A new study performed by the National Independent Talent Organization (NITO) found ticket resellers earn an average cumulative profit of $41,000 per show.
The NITO study focused on tickets sold and resold for 65 random shows by artists represented by NITO members. It sheds light on predatory reselling practices and price-gouging that consumers feel at ticket checkout. Venues in the study ranged from 1,500 to 20,000 capacity venues. One single show from the study netted $365,000 gross profit for resellers from just 2,491 tickets at an average resale price of $210 on tickets with an average face value of $65.
NITO says it found a significant number of tickets were bought from resellers even in instances in which tickets were still available from the primary ticketer. That’s because SEO optimization may place the ticket reseller ahead of the primary ticket seller in search results. Additionally, NITO found that some consumers are willing to pay a higher price if purchased directly from the primary ticket outlet—rather than purchasing through a reseller first.
NITO examined the recent tour by The Cure, comparing secondary ticket sales in states where resale restrictions are allowed with those where they are not.
In California, where resale restrictions are allowed, the number of tickets resold and reseller profits were 92% to 99% less than in states like New York, Illinois, and Colorado—which do not allow restrictions on resale. The open resale laws in the latter states drastically limited the effectiveness of fan-to-fan exchanges, leaving fans exploited despite artists’ best efforts. The Cure’s resold tickets in Chicago were on average 396% higher than the face value.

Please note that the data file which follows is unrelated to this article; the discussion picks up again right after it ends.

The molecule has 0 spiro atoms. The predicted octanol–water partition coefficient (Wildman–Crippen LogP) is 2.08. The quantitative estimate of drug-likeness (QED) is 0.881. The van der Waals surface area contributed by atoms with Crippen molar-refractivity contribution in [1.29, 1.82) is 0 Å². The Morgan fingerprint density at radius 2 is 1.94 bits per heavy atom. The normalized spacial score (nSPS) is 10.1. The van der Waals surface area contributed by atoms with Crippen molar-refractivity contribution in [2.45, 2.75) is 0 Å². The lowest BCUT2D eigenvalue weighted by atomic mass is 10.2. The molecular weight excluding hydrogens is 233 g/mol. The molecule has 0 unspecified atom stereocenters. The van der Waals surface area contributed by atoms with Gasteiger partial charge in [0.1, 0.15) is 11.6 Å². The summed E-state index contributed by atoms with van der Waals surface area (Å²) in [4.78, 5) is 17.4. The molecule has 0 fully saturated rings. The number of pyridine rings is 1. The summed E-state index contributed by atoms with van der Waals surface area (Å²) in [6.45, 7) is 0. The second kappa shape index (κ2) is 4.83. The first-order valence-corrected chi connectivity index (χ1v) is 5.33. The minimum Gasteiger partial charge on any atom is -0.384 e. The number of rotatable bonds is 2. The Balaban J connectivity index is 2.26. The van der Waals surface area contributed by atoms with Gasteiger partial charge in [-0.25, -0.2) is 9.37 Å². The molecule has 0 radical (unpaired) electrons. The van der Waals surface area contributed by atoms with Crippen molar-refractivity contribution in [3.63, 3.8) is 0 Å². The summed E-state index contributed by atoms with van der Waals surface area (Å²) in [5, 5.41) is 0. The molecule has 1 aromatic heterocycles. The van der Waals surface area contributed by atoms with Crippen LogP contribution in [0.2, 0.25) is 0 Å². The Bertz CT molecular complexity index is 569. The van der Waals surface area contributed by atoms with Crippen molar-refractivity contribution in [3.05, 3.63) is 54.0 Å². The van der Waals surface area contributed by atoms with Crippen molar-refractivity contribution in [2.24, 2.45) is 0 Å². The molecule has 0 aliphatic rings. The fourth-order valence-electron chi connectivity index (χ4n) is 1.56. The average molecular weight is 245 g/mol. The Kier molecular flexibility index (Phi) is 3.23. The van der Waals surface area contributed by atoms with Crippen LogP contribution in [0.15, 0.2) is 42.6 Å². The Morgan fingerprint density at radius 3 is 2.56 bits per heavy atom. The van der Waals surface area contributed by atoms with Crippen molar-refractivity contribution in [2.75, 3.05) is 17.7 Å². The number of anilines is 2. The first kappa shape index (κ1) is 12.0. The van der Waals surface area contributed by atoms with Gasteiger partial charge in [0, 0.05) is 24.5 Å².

A prominent country artist, who tours in stadiums and routinely keeps ticket prices lower to allow more fans to attend, had 7,767 tickets sold on the secondary market for a gross of $2,318,610.42. This artist’s average ticket price is $72.16, and they were resold at an average of $298.52, a 313% markup. The artist wanted to keep prices low for fans, but ultimately only the ticket resellers benefit.
Most tickets sold on the secondary market are sold by predatory ticketing professionals with access to technology that often assures that they can buy the best tickets before fans. The secondary ticket sites use their excessive profits to push their ticket listings to the top of search results, confusing fans and stifling official ticket sales.